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What Sets European Blackjack Apart from Rules Variations in Las Vegas and Macau

Oct 24, 2014

European blackjack rules are the classic variant

European blackjack rules are the classic variant…


 

 

 

 

 

 

 

 

 

 
If you’re planning a trip to Europe any time soon, you should consider playing blackjack at some of the continent’s luxurious casinos.

When it comes to blackjack rule variations most of the focus is on Las Vegas and Macau. “Vegas Strip rules” are the standard blackjack variant which has a player-friendly house edge of .35%; it is the most commonly-played version of blackjack worldwide.

Macau blackjack rules are becoming increasingly common, however. They have an even lower house edge of .16%. And even Atlantic City has its own version of the classic table game.

However, one shouldn’t forget that blackjack is a European game, and European rules are the classic variant. This piece will introduce to the way the game is played on the old continent and point you toward some of the best places to play.

What are European rules?

European blackjack is different from Vegas Strip and Macau blackjack for a variety of reasons, but first let’s discuss the similarities. The dealer stands on a soft 17 and the player can double down after splitting, both of which are advantageous to the player.

A shoe contains anywhere from four to eight decks but usually contains six. There is also no re-splitting of aces, something which is also not allowed in Vegas Strip blackjack but is allowed at some casinos in Macau.

That’s about where the similarities end, however. The most glaring difference is that the player can only double down when their hand constitutes a hard nine, 10 or 11. Most blackjack variations allow the player to double down at his discretion.

There are also restrictions on splitting; the player can split 10-valued cards only if they are the same. For example, two Kings can be split but a 10 and a Queen cannot be split.

European casinos do not allow early surrender in blackjack (which allows the player to bow out of a hand and have half of their bet returned), which is allowed in almost all Macau casinos.

Perhaps the strangest rule of all is that the player is dealt a 10 on top of a split Ace, the hand counts as a 21 but not as a blackjack. Some players not used to European rules find this frustrating.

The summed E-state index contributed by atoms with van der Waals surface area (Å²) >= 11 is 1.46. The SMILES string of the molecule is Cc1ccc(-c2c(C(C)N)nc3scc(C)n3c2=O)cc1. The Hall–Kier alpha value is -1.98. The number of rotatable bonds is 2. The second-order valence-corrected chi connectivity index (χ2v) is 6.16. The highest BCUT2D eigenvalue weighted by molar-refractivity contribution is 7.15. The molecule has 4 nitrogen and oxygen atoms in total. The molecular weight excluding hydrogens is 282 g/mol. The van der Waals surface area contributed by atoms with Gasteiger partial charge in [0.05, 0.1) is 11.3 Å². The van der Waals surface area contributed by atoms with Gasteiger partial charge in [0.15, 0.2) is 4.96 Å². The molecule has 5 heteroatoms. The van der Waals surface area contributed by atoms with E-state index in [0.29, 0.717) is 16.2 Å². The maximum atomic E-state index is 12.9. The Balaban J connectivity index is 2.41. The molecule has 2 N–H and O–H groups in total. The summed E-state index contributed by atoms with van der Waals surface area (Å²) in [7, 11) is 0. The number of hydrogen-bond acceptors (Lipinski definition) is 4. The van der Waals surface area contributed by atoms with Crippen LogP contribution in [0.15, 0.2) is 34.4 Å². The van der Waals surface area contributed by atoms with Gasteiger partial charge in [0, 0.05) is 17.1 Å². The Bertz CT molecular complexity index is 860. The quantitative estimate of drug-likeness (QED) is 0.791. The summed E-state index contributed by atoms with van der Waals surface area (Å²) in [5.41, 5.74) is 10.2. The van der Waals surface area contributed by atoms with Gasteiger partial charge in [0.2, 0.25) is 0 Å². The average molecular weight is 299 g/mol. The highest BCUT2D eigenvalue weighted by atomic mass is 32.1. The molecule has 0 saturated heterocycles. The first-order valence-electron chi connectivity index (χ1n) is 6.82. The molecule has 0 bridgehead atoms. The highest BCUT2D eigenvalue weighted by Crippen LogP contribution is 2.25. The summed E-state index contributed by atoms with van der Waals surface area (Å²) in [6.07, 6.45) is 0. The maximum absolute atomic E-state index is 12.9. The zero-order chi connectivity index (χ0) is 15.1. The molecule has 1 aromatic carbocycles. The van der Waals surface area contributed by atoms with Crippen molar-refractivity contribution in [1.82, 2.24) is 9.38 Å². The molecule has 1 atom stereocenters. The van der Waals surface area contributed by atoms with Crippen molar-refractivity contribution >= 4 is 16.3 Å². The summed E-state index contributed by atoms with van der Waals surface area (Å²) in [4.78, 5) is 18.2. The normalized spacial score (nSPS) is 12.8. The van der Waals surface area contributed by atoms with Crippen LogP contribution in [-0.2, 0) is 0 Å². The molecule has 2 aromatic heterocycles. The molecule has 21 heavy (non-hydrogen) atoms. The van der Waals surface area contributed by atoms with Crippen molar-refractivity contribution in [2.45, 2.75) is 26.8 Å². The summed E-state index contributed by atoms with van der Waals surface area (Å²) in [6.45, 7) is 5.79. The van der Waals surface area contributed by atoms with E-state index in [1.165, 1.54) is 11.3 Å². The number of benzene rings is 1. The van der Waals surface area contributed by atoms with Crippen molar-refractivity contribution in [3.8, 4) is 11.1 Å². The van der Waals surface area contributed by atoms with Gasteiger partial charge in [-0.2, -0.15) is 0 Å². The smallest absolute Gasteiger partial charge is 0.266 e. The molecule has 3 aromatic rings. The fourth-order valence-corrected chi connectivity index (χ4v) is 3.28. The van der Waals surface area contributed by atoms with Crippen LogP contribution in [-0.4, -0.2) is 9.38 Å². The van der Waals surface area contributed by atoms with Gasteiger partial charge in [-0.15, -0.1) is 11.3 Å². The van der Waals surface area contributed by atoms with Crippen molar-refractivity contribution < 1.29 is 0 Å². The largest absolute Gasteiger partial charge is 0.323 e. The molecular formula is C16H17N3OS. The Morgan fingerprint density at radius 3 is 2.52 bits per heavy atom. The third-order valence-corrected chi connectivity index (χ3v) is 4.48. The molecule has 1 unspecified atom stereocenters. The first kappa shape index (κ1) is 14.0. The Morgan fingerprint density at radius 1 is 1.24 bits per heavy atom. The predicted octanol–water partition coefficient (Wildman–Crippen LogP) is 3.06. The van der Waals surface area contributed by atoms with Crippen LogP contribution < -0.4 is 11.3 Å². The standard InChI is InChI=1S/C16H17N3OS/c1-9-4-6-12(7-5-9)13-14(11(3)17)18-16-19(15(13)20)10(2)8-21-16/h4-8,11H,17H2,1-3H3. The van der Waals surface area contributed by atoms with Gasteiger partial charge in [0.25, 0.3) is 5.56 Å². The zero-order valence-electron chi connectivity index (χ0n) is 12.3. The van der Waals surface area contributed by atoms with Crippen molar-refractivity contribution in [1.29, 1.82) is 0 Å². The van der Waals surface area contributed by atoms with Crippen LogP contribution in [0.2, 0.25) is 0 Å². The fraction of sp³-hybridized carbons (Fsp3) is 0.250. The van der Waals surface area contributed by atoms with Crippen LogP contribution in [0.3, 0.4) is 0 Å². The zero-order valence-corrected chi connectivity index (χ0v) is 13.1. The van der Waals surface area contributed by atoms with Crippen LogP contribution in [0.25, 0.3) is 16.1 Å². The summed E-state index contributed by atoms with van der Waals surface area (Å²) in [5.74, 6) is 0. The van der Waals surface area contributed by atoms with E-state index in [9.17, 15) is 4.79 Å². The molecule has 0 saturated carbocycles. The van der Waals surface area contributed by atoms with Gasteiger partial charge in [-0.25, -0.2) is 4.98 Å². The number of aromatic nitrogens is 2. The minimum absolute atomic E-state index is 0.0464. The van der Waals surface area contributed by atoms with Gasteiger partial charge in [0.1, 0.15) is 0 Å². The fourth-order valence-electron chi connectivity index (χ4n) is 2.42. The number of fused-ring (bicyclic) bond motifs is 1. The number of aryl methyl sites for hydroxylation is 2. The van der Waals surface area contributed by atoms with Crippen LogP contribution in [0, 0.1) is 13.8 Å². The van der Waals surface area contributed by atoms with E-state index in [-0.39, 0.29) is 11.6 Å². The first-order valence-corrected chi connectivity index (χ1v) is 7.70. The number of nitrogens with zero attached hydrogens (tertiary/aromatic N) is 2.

The house edge of European Blackjack

The house edge at most European blackjack tables is .57%, so winning at blackjack there is not as easy as in Las Vegas and Macau. Here is a breakdown of specific rules which the house edge to be higher:

– No surrender increases the house edge by about .07%

– No blackjack on split Aces increases the house edge (the player receives an even-money payout instead of 3:2)

– Restrictions on splitting ten-valued cards and re-splitting aces increase the house edge

– Restrictions on doubling down increase the house edge

As we can see here, European blackjack rules simply aren’t as advantageous to the player as those found in Vegas, Macau or even Atlantic City. From a business standpoint, the reason is that European casinos are smaller and have fewer tables, so they need to make more money from each individual customer.

But that doesn’t mean that you shouldn’t play in Europe. In fact, hitting the blackjack tables is one of my favorite things to do when I’m visiting my friends in Budapest or my cousin in Milan. Here are some of the best casinos in Europe for playing blackjack:

Where to play blackjack in Europe

Where to play blackjack in Europe?

Where to play blackjack in Europe?


 

Casino de Monte Carlo, Monaco

Perhaps the world’s most famous casino, this gambling establishment put Monaco on the map during the 19th century. It remains a popular hotspot for the rich and famous and has a strict dress code; men must wear slacks and jackets and women must wear dresses.

However, it is still a great place for gamblers on a budget. Table minimums start at only EUR 10, so you need not be a high-roller to play there. If you do have a bigger bankroll, the casino’s croupiers are happy to accept no-limit wagers as well.

Casino Lisboa, Portugal

Not to be confused with the Grand Lisboa in Macau, this casino located in the capital of Portugal is one of the largest and most luxurious gambling establishments in the world.

There are tons of blackjack tables accepting wagers everywhere from 5 to thousands of Euros, and the house edge is the standard .57% found at most European casinos. It is a great place to play good blackjack in style, in one of the most gorgeous cities in Europe.

Casino Baden-Baden, Germany

This iconic casino was built over 200 years ago and remains a popular destination for gamblers across Europe. If you ever find yourself in Germany we recommend that you pay it a visit.

The restoration architecture gives it a nostalgic charm and atmosphere of nobility, but the best part of all is that it has dozens of blackjack tables tailoring to players of different skill levels and bankrolls.

Whether you are an experienced pro coming to use a card counting system or an amateur gambler looking to play a few hands while enjoying a European vacation, the Baden-Baden is the place for you.


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